On Monday, May 10th, the Better Business Bureau of the
United States issued a ruling to the United Egg Producers, the U.S. egg
industry's trade association, which said that "the egg industry should
stop advertising its products as humane as long as it continues such
practices as clipping hens' beaks and depriving birds of food and water."
The Better Business Bureau recommended that the United Egg
Producers either discontinue labeling eggs as "Animal Care Certified," or
significantly alter it to stop misleading consumers.
Two years ago, in a public relations move, the U.S. egg
industry created the "Animal Care Certified" program, and egg producers
began labeling egg cartons with an "Animal Care Certified" logo, fooling
consumers into believing the eggs come from humanely treated hens when, in
fact, the birds are still overcrowded in barren wire cages.
Among the cruel industry practices cited by the Better
Business Bureau were forced molting, which is the intentional withholding
of food and water to increase egg production; beak clipping, without
anesthesia, to prevent birds from pecking each other; and overcrowding of
chickens in battery cages that don't allow them to flap their wings or
Last year, the Washington DC based group Compassion Over
Killing filed petitions with the Federal Trade Commission, the Food and
Drug Administration and the U.S. Department of Agriculture, alleging that
the "Animal Care Certified" logo on egg cartons is false advertising and
should be prohibited.
That is also the essence of the ruling issued by the
Better Business Bureau. This ruling was prompted by Compassion Over
Killing's campaign and is an important victory for animal advocates and
for the birds. Paul Shapiro, Campaigns Director for COK, said that he
hoped the ruling would lead the egg industry to follow the lead of
European countries like Switzerland and Germany that have or soon will ban
chicken cages altogether in their egg industries.
Forced molting is an economic practice based on greed. The
reason for starving laying birds is to extend their "economically useful
life." During a forced molting, farmers don't have to feed the birds and
can feed them cheap, inferior rations before and afterward. Since the
1960s, forced molting has become a dominant practice in the U.S. egg
Hens are forced to produce 10 times the amount of eggs
that they would produce naturally. Each hen produces about 300 eggs per
year. This is twice as many eggs as a hen produced fifty years ago, and it
compares with only 12-20 eggs produced each year by their wild ancestors.
This means that each egg represents almost a full day of suffering and
confinement for one bird.
Battery hens live in an atmosphere poisoned by their own
wastes. Ammonia from the decomposing uric acid in the manure pits beneath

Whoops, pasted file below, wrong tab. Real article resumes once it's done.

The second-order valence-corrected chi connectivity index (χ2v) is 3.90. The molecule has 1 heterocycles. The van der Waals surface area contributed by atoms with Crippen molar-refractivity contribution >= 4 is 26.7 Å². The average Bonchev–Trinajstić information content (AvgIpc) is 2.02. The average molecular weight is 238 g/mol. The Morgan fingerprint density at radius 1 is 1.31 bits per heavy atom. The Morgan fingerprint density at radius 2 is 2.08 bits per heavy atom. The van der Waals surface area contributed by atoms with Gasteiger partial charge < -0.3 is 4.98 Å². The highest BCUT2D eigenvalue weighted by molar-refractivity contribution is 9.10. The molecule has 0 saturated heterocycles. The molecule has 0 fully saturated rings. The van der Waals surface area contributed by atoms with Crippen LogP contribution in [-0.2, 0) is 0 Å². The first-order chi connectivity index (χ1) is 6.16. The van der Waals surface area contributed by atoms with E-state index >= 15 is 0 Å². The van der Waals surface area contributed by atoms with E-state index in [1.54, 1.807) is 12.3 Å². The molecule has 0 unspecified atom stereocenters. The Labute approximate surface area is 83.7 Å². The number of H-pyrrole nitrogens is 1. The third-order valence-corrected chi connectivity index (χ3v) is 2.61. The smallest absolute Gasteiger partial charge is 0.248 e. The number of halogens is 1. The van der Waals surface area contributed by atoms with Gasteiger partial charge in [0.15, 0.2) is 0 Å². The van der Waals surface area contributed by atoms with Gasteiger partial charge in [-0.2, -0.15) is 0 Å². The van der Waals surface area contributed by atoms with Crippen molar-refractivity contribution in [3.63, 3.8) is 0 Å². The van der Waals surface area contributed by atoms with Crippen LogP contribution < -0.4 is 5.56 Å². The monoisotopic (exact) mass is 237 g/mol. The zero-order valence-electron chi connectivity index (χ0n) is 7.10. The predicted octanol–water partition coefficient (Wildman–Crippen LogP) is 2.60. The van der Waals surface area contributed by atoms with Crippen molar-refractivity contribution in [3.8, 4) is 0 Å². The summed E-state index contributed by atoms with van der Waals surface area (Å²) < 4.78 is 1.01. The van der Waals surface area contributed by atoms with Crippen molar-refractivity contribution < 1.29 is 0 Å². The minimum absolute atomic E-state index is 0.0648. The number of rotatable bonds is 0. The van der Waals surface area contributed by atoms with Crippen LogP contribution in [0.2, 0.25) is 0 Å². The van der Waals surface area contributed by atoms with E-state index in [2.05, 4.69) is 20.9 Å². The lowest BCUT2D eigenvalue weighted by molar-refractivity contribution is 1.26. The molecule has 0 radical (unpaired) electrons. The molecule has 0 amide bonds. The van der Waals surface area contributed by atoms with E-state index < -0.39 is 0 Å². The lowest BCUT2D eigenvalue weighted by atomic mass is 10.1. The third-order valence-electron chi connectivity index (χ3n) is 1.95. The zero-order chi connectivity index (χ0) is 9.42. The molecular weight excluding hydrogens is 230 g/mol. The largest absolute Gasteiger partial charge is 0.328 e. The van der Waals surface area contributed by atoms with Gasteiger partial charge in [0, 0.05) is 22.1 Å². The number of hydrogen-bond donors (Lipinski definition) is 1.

their cages causes burned eyes and chronic respiratory disease in millions
of hens. The battery cage has created an ugly new disease in laying hens
called fatty liver hemorrhagic syndrome, in which their livers become
enlarged and covered with blood clots.
Calcium deficiency and osteoporosis are rampant among
factory farmed chickens. The increased demands for egg production causes
chickens to use up their calcium at a greatly increased rate. The loss of
calcium results in broken bones, paralysis and death. Thirty-five percent
of all mortalities among laying hens are attributable to fragile bones.
Since male chicks born of layers are of a different breed
than chickens raised for meat, the males chicks are of no value to the
industry and are either tossed live into a grinding machine to become
rendered protein for animal feed, or tossed into rubbish bins alive along
with everyday trash, there to suffocate as other bodies pile on top of
them. Recently it was reported that at two California farms, workers put
30,000 live hens into wood chippers.
There is no room for sentiment in the egg industry, only
excuses and PR.
It was estimated that approximately 60 percent of hens
nationwide and 90 percent of hens in California were force molted. In 1993
food withdrawal was cited as the primary method of manipulating egg
production in the United States. According to the USDA, "At any given time
in the United States over six million hens are being systematically
starved by the poultry and egg industries."
Of the 10 billion animals slaughtered in the U.S. each
year for food, nine billion are chickens. We seem to be a race of bird
eaters and eaters of their eggs. Is this what we mean by our claim that we
are at the top of the food chain?
Don't be a part of the cruelty that is represented by
eggs. Don't be part of the pain and cruelty that comes with each egg.
Don't believe the egg industry's false advertising of "Animal Care
Certified" or "Free Range." Do you really think they are free?
Cruelty-Free means Egg-Free. Go Vegan.
For more information go to
United Poultry Concerns [UPC] -
Go on to Animal Ethics
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